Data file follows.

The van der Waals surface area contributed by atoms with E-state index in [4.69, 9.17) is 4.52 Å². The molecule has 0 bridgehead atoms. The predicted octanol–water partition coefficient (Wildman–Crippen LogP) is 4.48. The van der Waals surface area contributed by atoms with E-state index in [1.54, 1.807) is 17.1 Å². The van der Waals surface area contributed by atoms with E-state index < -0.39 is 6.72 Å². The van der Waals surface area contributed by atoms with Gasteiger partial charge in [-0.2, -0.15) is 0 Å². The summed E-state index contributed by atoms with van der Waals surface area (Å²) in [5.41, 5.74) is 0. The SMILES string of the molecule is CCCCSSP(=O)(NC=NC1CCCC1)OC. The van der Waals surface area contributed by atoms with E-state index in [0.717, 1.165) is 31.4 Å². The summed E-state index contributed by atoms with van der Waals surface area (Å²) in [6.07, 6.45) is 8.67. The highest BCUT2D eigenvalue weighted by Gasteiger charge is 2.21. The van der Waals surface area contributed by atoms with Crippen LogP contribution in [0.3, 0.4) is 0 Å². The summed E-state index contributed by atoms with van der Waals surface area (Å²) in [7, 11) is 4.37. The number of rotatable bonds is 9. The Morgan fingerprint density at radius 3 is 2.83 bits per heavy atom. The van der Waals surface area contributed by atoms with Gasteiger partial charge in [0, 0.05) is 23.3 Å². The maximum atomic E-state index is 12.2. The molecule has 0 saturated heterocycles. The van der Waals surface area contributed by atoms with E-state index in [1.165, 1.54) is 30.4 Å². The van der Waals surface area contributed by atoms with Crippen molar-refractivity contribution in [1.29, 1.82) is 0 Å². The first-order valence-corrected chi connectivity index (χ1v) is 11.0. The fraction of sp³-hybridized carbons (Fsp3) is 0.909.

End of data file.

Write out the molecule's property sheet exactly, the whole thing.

The van der Waals surface area contributed by atoms with E-state index in [4.69, 9.17) is 4.52 Å². The molecule has 0 bridgehead atoms. The predicted octanol–water partition coefficient (Wildman–Crippen LogP) is 4.48. The van der Waals surface area contributed by atoms with E-state index in [1.54, 1.807) is 17.1 Å². The van der Waals surface area contributed by atoms with E-state index < -0.39 is 6.72 Å². The van der Waals surface area contributed by atoms with Gasteiger partial charge in [-0.2, -0.15) is 0 Å². The summed E-state index contributed by atoms with van der Waals surface area (Å²) in [5.41, 5.74) is 0. The SMILES string of the molecule is CCCCSSP(=O)(NC=NC1CCCC1)OC. The van der Waals surface area contributed by atoms with E-state index in [0.717, 1.165) is 31.4 Å². The summed E-state index contributed by atoms with van der Waals surface area (Å²) in [6.07, 6.45) is 8.67. The highest BCUT2D eigenvalue weighted by Gasteiger charge is 2.21. The van der Waals surface area contributed by atoms with Crippen LogP contribution in [0.3, 0.4) is 0 Å². The summed E-state index contributed by atoms with van der Waals surface area (Å²) in [7, 11) is 4.37. The number of rotatable bonds is 9. The Morgan fingerprint density at radius 3 is 2.83 bits per heavy atom. The van der Waals surface area contributed by atoms with Gasteiger partial charge in [0, 0.05) is 23.3 Å². The maximum atomic E-state index is 12.2. The molecule has 0 saturated heterocycles. The van der Waals surface area contributed by atoms with E-state index in [1.165, 1.54) is 30.4 Å². The van der Waals surface area contributed by atoms with Crippen molar-refractivity contribution in [1.29, 1.82) is 0 Å². The first-order valence-corrected chi connectivity index (χ1v) is 11.0. The fraction of sp³-hybridized carbons (Fsp3) is 0.909.